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The rear shoulder muscles, or the posterior deltoids, are one of the three heads comprising of the deltoid muscle group. Posterior deltoids are the muscles to the back of your shoulders, extending between your shoulder blade and the humerus, which is the upper arm bone. The rear delts are responsible for extension, rotating your arm behind you.
Collectively, these deltoid muscles are responsible for extension, horizontal abduction, and external rotation. It’s important to work these muscles regularly to ensure stability and mobility. Improving their strength also helps to protect the ball and socket shoulder joint.
Weak deltoids are a reason for muscle imbalance which can cause shoulder impingement and pain. Typically, any shoulder weakness tends to be due to underdeveloped rear delts. They are often overlooked during training as they are a small muscle. However, a proper rear shoulder workout can increase muscle growth, providing better stability to the joints which can even lead to an improved posture.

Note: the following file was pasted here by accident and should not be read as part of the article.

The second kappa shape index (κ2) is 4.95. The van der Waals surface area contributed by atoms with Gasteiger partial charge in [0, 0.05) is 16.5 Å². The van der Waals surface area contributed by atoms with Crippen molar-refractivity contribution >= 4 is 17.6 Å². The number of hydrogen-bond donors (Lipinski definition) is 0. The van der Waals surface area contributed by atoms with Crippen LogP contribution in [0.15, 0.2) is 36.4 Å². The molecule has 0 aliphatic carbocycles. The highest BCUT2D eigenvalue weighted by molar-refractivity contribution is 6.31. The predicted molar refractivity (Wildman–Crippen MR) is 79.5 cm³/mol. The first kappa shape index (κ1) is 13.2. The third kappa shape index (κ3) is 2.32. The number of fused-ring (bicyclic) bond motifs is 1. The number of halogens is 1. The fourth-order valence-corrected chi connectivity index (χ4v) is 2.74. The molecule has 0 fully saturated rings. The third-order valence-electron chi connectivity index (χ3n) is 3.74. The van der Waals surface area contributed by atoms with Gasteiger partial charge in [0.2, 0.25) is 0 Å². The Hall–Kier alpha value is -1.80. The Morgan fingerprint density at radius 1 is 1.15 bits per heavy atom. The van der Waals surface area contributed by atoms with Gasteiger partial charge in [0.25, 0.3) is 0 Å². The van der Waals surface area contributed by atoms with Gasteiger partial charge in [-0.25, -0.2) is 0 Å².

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In this article, we look at some of the best shoulder exercises that you can add to your rear shoulder workout.
9 Exercises For Your Rear Shoulder Workout
Below is the list of exercises to target the rear deltoids with an explanation as to how to perform them.
Incline Dumbbell Y-Raises